As for using higher taxes as a deterrent, studies including research by the National Institute on Alcohol Abuse and Alcoholism have shown that alcohol abusers are affected little by price. It is moderate, responsible consumers who are most sensitive to prices and are the ones who cut back the most when prices rise.

Not only is that supported by research, it makes sense. That's what addicts do. Tobacco addicts now pay more than $12 a pack for cigarettes in Chicago. Everyone agrees that alcohol abuse is bad, but we don't need CDC lying in the public interest.

Last week the scare headline was "What underage drinkers drink when they binge drink." The Washington Post bit on that one, as did many others. The New Dry behind it is David H. Jernigan, who directs the Center on Alcohol Marketing and Youth at the Johns Hopkins School of Public Health.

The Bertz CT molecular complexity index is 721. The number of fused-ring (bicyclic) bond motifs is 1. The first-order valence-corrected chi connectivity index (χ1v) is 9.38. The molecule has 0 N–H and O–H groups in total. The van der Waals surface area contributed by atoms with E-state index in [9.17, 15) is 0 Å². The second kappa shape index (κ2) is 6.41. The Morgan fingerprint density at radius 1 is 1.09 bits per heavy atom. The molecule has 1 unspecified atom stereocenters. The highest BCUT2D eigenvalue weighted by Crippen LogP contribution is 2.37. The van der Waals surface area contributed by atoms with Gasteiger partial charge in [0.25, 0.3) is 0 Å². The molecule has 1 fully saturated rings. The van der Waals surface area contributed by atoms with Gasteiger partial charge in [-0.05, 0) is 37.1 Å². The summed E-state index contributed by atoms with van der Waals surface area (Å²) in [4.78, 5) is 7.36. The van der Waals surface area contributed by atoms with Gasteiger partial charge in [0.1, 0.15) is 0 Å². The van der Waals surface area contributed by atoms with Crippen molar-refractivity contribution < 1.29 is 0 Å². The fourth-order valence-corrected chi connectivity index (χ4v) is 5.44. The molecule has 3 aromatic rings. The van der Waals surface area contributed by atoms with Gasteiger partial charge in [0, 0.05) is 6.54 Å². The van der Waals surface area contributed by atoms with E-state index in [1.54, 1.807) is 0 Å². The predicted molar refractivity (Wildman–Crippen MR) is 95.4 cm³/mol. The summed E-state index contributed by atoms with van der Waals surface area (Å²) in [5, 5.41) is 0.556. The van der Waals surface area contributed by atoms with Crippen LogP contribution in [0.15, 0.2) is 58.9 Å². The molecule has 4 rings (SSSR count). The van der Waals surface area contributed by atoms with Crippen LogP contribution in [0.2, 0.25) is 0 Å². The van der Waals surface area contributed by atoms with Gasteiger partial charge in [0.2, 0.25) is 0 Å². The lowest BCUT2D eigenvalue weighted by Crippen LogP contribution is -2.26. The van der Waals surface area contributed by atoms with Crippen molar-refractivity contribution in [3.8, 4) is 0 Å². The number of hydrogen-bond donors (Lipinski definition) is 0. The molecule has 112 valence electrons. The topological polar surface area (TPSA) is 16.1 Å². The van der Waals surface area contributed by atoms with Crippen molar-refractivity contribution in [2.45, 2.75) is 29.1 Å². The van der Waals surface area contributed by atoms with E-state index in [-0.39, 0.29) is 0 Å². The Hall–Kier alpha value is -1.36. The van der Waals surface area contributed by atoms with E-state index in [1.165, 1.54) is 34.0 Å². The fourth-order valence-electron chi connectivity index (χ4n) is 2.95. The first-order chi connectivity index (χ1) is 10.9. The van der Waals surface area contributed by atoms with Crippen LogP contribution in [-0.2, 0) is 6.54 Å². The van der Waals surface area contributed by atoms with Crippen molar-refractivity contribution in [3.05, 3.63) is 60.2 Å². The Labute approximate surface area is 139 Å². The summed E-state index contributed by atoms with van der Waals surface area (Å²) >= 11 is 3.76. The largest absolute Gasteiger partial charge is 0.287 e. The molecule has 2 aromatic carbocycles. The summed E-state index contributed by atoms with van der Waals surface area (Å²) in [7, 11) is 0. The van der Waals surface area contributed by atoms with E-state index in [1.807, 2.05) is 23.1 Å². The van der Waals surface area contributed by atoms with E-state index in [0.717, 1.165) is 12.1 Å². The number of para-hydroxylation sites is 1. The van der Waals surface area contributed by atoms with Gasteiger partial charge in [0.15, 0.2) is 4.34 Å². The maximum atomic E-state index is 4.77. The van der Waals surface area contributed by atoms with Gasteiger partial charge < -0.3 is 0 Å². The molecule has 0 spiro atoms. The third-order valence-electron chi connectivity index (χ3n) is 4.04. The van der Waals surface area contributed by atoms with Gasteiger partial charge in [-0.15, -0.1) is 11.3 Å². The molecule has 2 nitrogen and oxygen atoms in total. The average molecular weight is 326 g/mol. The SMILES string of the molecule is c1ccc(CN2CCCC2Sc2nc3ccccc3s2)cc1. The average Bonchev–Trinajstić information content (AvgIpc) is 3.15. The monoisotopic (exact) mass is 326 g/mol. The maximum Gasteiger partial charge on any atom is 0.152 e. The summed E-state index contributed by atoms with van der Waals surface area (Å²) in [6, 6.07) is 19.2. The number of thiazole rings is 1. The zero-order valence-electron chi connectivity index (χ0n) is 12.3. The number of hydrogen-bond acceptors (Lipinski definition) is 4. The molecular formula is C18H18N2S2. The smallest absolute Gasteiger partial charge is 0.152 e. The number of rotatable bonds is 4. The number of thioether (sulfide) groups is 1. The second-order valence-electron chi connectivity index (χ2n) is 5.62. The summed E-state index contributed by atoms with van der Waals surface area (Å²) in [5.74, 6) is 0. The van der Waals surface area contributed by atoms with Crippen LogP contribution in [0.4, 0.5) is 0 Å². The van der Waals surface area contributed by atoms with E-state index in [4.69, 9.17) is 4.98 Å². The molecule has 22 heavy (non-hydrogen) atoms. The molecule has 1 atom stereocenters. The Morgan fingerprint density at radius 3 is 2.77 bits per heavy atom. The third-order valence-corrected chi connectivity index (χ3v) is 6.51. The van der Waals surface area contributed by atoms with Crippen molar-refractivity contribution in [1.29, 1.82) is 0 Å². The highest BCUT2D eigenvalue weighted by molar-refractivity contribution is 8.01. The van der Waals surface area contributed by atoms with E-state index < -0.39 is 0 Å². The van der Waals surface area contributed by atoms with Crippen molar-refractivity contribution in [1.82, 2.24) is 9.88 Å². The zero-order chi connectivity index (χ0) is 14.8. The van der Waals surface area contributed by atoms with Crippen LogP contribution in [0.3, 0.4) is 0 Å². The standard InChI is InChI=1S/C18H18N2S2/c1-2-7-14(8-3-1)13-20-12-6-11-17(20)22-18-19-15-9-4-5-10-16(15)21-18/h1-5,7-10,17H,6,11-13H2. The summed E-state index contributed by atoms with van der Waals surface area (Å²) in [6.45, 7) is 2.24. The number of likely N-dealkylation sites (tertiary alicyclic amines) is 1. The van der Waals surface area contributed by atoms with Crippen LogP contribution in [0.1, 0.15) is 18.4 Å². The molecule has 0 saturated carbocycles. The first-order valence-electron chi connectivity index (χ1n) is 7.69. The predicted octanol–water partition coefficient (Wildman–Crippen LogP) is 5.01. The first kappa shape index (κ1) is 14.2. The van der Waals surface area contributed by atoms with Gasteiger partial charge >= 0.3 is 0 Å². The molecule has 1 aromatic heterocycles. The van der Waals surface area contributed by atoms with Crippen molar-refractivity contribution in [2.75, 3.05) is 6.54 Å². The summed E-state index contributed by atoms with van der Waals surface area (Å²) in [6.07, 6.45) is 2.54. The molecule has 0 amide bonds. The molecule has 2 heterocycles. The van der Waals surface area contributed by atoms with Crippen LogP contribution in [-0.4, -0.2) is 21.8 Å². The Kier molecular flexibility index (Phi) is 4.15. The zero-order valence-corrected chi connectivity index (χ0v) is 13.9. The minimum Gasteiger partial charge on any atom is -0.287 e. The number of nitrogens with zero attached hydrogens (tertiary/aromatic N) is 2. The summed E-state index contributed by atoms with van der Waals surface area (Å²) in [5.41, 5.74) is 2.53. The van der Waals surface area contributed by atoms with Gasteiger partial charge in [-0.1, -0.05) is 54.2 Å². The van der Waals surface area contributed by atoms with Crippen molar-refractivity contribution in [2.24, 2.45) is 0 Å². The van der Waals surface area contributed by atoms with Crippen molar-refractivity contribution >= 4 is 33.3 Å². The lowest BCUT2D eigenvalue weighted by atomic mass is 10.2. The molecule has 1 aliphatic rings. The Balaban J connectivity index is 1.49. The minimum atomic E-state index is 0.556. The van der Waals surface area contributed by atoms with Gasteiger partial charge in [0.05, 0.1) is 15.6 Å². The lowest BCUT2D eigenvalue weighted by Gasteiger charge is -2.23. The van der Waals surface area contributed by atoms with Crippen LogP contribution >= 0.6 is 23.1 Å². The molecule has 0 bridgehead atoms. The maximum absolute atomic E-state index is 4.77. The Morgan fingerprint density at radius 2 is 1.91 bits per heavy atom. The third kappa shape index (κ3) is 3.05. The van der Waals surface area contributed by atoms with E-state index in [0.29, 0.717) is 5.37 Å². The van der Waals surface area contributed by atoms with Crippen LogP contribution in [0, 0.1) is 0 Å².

The Distilled Spirits Council called him out like this: "David Jernigan and his agenda-driven surveys continue to make a mockery of true and honest scientific inquiry. According to government research, the vast majority of underage drinkers -- 91.3% -- do not purchase their own alcohol, but rather obtain it from parents and other legal-age adults. This fundamental fact makes this survey meaningless and a complete waste of $2,242,826 in taxpayer money." If they're drinking Bud Light, it's because that's what's in Dad's beer fridge, not because they have a brand preference due to advertising (although Daddy might).

Even the Washington Post reporter finds it odd that little Johnny is drinking Jack Daniel's since "it is significantly more expensive than other lower shelf whiskeys." But instead of reaching the obvious conclusion (he didn't buy it himself), the Post's guy jumps to Jernigan's absurd conclusion: it's because Jack Daniel's spends so much on marketing.